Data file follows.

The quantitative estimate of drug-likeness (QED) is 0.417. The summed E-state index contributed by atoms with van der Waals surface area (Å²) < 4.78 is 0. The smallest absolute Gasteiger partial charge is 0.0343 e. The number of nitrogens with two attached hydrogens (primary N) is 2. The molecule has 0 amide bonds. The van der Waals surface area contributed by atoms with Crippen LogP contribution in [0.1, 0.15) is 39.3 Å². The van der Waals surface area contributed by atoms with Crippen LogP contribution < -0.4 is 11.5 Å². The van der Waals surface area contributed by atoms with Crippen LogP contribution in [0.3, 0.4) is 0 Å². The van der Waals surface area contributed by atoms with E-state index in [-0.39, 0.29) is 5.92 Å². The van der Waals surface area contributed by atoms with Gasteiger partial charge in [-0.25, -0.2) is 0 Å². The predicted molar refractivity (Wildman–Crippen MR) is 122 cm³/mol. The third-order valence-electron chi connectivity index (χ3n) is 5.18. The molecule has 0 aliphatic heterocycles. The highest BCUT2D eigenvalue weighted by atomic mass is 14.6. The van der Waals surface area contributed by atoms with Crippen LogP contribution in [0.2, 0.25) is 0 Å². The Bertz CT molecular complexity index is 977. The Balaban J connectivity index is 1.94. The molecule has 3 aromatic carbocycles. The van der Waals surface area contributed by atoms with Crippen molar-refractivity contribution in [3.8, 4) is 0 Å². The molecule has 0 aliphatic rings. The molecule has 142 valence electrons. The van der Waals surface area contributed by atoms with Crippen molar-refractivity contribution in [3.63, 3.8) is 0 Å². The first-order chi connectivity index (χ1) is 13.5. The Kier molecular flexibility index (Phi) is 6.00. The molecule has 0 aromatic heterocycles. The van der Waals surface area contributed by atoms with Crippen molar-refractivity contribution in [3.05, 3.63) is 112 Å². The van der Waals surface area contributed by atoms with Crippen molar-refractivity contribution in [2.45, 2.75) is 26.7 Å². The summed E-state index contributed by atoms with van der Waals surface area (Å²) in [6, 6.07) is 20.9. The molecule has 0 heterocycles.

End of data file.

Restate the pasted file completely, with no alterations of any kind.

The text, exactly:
The quantitative estimate of drug-likeness (QED) is 0.417. The summed E-state index contributed by atoms with van der Waals surface area (Å²) < 4.78 is 0. The smallest absolute Gasteiger partial charge is 0.0343 e. The number of nitrogens with two attached hydrogens (primary N) is 2. The molecule has 0 amide bonds. The van der Waals surface area contributed by atoms with Crippen LogP contribution in [0.1, 0.15) is 39.3 Å². The van der Waals surface area contributed by atoms with Crippen LogP contribution < -0.4 is 11.5 Å². The van der Waals surface area contributed by atoms with Crippen LogP contribution in [0.3, 0.4) is 0 Å². The van der Waals surface area contributed by atoms with E-state index in [-0.39, 0.29) is 5.92 Å². The van der Waals surface area contributed by atoms with Gasteiger partial charge in [-0.25, -0.2) is 0 Å². The predicted molar refractivity (Wildman–Crippen MR) is 122 cm³/mol. The third-order valence-electron chi connectivity index (χ3n) is 5.18. The molecule has 0 aliphatic heterocycles. The highest BCUT2D eigenvalue weighted by atomic mass is 14.6. The van der Waals surface area contributed by atoms with Crippen LogP contribution in [0.2, 0.25) is 0 Å². The Bertz CT molecular complexity index is 977. The Balaban J connectivity index is 1.94. The molecule has 3 aromatic carbocycles. The van der Waals surface area contributed by atoms with Crippen molar-refractivity contribution in [3.8, 4) is 0 Å². The molecule has 0 aliphatic rings. The molecule has 142 valence electrons. The van der Waals surface area contributed by atoms with Crippen molar-refractivity contribution in [3.63, 3.8) is 0 Å². The first-order chi connectivity index (χ1) is 13.5. The Kier molecular flexibility index (Phi) is 6.00. The molecule has 0 aromatic heterocycles. The van der Waals surface area contributed by atoms with Crippen molar-refractivity contribution in [3.05, 3.63) is 112 Å². The van der Waals surface area contributed by atoms with Crippen molar-refractivity contribution in [2.45, 2.75) is 26.7 Å². The summed E-state index contributed by atoms with van der Waals surface area (Å²) in [6, 6.07) is 20.9. The molecule has 0 heterocycles.